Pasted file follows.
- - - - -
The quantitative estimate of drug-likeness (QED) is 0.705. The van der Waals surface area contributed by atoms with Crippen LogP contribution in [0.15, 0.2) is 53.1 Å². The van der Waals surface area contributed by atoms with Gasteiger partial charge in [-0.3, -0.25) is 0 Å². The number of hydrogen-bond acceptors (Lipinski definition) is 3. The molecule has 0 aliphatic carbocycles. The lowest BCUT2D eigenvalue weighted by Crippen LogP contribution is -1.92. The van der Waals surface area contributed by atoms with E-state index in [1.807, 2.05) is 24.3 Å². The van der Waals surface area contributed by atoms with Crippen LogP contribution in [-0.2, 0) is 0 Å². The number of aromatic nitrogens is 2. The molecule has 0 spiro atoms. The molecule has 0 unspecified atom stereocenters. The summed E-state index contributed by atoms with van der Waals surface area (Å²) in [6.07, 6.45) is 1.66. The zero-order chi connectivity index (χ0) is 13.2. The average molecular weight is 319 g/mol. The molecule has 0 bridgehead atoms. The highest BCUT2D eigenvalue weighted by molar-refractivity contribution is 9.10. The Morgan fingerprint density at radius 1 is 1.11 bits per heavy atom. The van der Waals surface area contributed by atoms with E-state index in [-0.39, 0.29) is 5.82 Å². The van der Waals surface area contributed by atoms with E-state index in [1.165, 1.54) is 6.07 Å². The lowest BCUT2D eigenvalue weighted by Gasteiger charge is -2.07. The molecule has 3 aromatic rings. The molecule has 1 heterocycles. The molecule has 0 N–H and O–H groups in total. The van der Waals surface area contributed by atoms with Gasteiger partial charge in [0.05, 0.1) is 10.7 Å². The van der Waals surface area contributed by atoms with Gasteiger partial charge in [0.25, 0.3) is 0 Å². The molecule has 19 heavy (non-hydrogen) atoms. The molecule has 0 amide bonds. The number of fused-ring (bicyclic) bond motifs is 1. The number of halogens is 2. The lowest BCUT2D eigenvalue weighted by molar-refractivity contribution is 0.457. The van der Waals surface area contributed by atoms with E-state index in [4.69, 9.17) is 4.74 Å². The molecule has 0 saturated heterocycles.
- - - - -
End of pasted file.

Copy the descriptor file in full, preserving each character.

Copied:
The quantitative estimate of drug-likeness (QED) is 0.705. The van der Waals surface area contributed by atoms with Crippen LogP contribution in [0.15, 0.2) is 53.1 Å². The van der Waals surface area contributed by atoms with Gasteiger partial charge in [-0.3, -0.25) is 0 Å². The number of hydrogen-bond acceptors (Lipinski definition) is 3. The molecule has 0 aliphatic carbocycles. The lowest BCUT2D eigenvalue weighted by Crippen LogP contribution is -1.92. The van der Waals surface area contributed by atoms with E-state index in [1.807, 2.05) is 24.3 Å². The van der Waals surface area contributed by atoms with Crippen LogP contribution in [-0.2, 0) is 0 Å². The number of aromatic nitrogens is 2. The molecule has 0 spiro atoms. The molecule has 0 unspecified atom stereocenters. The summed E-state index contributed by atoms with van der Waals surface area (Å²) in [6.07, 6.45) is 1.66. The zero-order chi connectivity index (χ0) is 13.2. The average molecular weight is 319 g/mol. The molecule has 0 bridgehead atoms. The highest BCUT2D eigenvalue weighted by molar-refractivity contribution is 9.10. The Morgan fingerprint density at radius 1 is 1.11 bits per heavy atom. The van der Waals surface area contributed by atoms with E-state index in [-0.39, 0.29) is 5.82 Å². The van der Waals surface area contributed by atoms with E-state index in [1.165, 1.54) is 6.07 Å². The lowest BCUT2D eigenvalue weighted by Gasteiger charge is -2.07. The molecule has 3 aromatic rings. The molecule has 1 heterocycles. The molecule has 0 N–H and O–H groups in total. The van der Waals surface area contributed by atoms with Gasteiger partial charge in [0.05, 0.1) is 10.7 Å². The van der Waals surface area contributed by atoms with Gasteiger partial charge in [0.25, 0.3) is 0 Å². The molecule has 19 heavy (non-hydrogen) atoms. The molecule has 0 amide bonds. The number of fused-ring (bicyclic) bond motifs is 1. The number of halogens is 2. The lowest BCUT2D eigenvalue weighted by molar-refractivity contribution is 0.457. The van der Waals surface area contributed by atoms with E-state index in [4.69, 9.17) is 4.74 Å². The molecule has 0 saturated heterocycles.